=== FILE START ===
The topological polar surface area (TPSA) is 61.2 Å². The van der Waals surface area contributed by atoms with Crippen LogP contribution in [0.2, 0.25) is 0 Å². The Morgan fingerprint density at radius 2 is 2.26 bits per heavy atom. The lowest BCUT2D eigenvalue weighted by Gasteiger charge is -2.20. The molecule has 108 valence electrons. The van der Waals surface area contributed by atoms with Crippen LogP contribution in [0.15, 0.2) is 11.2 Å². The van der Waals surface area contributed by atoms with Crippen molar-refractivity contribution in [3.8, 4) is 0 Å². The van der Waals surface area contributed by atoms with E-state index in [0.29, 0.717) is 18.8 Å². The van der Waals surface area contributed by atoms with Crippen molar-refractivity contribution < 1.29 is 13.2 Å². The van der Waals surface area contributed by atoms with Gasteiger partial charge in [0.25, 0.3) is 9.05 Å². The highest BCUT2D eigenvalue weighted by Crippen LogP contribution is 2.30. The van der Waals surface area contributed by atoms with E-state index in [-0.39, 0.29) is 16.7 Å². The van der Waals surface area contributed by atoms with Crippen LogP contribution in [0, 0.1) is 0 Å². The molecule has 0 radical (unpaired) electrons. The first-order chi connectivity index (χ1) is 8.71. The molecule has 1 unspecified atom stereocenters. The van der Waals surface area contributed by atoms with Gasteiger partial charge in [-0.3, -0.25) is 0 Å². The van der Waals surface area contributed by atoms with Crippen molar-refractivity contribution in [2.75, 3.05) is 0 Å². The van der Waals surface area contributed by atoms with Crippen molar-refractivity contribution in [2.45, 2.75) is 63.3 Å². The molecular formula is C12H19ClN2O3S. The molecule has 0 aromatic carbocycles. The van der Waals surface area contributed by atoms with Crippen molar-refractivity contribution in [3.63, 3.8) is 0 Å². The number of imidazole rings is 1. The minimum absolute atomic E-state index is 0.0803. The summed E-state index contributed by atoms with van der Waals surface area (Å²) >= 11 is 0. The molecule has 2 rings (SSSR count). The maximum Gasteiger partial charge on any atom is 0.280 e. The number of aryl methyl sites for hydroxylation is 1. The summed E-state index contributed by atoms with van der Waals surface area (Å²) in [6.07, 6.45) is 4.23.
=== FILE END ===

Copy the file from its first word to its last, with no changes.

The topological polar surface area (TPSA) is 61.2 Å². The van der Waals surface area contributed by atoms with Crippen LogP contribution in [0.2, 0.25) is 0 Å². The Morgan fingerprint density at radius 2 is 2.26 bits per heavy atom. The lowest BCUT2D eigenvalue weighted by Gasteiger charge is -2.20. The molecule has 108 valence electrons. The van der Waals surface area contributed by atoms with Crippen LogP contribution in [0.15, 0.2) is 11.2 Å². The van der Waals surface area contributed by atoms with Crippen molar-refractivity contribution in [3.8, 4) is 0 Å². The van der Waals surface area contributed by atoms with E-state index in [0.29, 0.717) is 18.8 Å². The van der Waals surface area contributed by atoms with Crippen molar-refractivity contribution < 1.29 is 13.2 Å². The van der Waals surface area contributed by atoms with Gasteiger partial charge in [0.25, 0.3) is 9.05 Å². The highest BCUT2D eigenvalue weighted by Crippen LogP contribution is 2.30. The van der Waals surface area contributed by atoms with E-state index in [-0.39, 0.29) is 16.7 Å². The van der Waals surface area contributed by atoms with Crippen LogP contribution in [0, 0.1) is 0 Å². The molecule has 0 radical (unpaired) electrons. The first-order chi connectivity index (χ1) is 8.71. The molecule has 1 unspecified atom stereocenters. The van der Waals surface area contributed by atoms with Gasteiger partial charge in [-0.3, -0.25) is 0 Å². The van der Waals surface area contributed by atoms with Crippen molar-refractivity contribution in [2.75, 3.05) is 0 Å². The van der Waals surface area contributed by atoms with Crippen molar-refractivity contribution in [2.45, 2.75) is 63.3 Å². The molecular formula is C12H19ClN2O3S. The molecule has 0 aromatic carbocycles. The van der Waals surface area contributed by atoms with Crippen molar-refractivity contribution in [3.63, 3.8) is 0 Å². The number of imidazole rings is 1. The minimum absolute atomic E-state index is 0.0803. The summed E-state index contributed by atoms with van der Waals surface area (Å²) >= 11 is 0. The molecule has 2 rings (SSSR count). The maximum Gasteiger partial charge on any atom is 0.280 e. The number of aryl methyl sites for hydroxylation is 1. The summed E-state index contributed by atoms with van der Waals surface area (Å²) in [6.07, 6.45) is 4.23.